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Maryline Damour

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Although Maryline Damour is a designer by profession, she is also a designer by heart. She and partner Fred Drake co-founded the successful Kingston-based interior design and construction firm Damour Drake, at which she is the principal designer, known for her attention to detail, distinct cultural flair, and enthusiasm for collaboration. She works to improve homes and communities near and far, and her impressive portfolio ranges from an airy Brooklyn loft apartment with custom furniture, to the redesign and renovation of an 18th-century cathedral in her native Haiti that was badly damaged during the 2010 earthquake.

Thanks to her labor-of-love creations, networking community Kingston Design Connection, and its showcase project Kingston Design Showhouse, she has brought together a community of fellow designers, makers, artists, and retailers, who connect, collaborate, promote, and support one another. Damour supports local businesses through the Kingston Design Connection, which has grown quickly and steadily — thanks in part to her background in marketing, business development, and PR — as well as the annual Showhouse event, which brings hundreds of guests to Kingston to view the works of local designers and artisans.

And her work in Haiti continues: She has developed a curriculum for the development of a multidisciplinary vocational school, focused on teaching safer building techniques and practices for the construction industry.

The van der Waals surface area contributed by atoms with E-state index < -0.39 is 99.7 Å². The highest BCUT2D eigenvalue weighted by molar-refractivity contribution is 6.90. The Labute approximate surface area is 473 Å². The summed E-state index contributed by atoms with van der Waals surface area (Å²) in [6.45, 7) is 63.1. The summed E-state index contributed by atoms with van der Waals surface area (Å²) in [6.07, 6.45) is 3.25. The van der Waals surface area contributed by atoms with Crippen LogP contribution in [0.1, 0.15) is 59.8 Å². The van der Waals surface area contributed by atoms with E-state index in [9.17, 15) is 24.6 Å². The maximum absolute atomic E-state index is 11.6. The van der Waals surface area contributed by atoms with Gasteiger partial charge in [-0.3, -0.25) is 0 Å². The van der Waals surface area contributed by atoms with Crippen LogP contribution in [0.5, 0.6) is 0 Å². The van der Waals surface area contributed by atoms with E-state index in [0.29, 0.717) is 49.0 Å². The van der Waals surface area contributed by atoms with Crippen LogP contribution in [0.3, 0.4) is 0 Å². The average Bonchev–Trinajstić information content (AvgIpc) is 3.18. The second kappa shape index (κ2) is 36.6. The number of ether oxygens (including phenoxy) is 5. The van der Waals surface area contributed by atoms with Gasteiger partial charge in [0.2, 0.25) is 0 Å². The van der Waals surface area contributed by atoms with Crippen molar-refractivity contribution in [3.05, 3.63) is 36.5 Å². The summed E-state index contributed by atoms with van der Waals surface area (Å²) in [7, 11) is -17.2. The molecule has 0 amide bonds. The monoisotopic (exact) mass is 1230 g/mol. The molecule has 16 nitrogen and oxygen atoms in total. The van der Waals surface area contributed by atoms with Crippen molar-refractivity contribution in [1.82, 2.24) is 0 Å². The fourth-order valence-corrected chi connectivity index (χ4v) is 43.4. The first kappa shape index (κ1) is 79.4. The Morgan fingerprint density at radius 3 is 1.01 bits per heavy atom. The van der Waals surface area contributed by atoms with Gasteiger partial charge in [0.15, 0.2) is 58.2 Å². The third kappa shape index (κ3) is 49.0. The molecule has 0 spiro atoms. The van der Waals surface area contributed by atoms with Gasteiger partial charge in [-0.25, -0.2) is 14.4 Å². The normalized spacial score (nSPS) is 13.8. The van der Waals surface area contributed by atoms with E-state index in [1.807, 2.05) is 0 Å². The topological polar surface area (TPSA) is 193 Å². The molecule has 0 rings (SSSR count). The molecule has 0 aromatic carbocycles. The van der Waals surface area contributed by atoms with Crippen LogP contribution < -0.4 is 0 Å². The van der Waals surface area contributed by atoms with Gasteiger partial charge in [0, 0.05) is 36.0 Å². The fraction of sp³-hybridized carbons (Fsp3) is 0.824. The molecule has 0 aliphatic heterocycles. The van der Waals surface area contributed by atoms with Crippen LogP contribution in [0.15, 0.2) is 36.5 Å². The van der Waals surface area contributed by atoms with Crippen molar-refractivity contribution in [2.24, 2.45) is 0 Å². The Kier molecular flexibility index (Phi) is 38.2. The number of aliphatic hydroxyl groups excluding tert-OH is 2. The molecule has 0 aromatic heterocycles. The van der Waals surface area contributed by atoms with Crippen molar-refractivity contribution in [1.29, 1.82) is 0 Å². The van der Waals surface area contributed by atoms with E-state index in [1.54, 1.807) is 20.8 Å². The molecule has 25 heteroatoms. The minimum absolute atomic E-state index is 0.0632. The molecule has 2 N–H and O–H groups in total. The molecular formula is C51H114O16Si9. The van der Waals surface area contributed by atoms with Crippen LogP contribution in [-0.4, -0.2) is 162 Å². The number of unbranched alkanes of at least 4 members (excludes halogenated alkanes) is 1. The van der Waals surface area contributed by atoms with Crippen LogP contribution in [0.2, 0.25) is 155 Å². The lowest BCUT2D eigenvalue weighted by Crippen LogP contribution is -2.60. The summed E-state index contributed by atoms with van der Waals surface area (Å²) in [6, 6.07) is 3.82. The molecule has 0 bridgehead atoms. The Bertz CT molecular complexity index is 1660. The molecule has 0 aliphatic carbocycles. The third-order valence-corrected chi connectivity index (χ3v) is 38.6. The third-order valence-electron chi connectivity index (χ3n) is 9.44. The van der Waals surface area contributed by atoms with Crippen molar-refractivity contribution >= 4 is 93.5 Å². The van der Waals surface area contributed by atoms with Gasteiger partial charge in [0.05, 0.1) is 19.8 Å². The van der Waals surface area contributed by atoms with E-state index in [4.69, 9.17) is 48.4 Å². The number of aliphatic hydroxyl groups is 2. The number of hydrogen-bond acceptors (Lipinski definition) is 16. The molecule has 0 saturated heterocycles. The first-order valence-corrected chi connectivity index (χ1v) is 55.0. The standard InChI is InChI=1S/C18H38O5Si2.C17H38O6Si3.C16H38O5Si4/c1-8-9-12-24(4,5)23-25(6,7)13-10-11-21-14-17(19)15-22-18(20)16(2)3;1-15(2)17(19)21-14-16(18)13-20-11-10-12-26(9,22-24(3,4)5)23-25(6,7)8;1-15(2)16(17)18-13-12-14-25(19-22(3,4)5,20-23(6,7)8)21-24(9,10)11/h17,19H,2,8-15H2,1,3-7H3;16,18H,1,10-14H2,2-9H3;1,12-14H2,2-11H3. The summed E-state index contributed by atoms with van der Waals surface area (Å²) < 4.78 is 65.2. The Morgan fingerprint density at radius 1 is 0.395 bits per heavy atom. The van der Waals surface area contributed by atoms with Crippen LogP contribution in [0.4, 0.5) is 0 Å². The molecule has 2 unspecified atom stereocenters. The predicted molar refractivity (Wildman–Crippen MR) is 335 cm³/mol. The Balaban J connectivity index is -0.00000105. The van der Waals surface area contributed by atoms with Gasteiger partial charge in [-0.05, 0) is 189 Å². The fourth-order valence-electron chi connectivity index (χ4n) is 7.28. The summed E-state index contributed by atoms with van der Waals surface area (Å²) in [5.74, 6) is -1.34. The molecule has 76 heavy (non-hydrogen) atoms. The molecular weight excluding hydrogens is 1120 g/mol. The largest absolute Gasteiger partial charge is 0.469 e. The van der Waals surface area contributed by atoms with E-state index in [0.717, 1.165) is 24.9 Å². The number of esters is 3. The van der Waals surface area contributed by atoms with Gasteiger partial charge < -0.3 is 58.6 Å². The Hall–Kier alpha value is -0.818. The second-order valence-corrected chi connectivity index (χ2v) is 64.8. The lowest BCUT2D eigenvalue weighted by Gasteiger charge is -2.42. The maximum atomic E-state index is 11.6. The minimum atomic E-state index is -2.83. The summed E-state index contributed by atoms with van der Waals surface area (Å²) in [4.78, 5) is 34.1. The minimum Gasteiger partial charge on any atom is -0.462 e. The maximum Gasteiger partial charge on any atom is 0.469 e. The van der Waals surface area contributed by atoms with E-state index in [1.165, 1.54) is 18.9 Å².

You’re working with four female architects to build the vocational school in Haiti; why did you choose this mission?

This was not a stated mission. My goal was to engage architects with practical experience building in Haiti, as well as the best education internationally. I began with two young women architects working in Haiti, one who worked as an architect in New York and returned to Haiti after the earthquake, and the other who was educated internationally, but grew up working in Haiti. One definite mission was to engage the younger generation. But at the end of the day, we have me and four women architects because they are incredibly gifted and qualified.

What advice do you have for the next generation of female leaders?

Focus on what you do best. I had a boss a long time ago, after a performance review, tell me that it was better to lean into my strengths than to work on my weaknesses. It literally changed my life.

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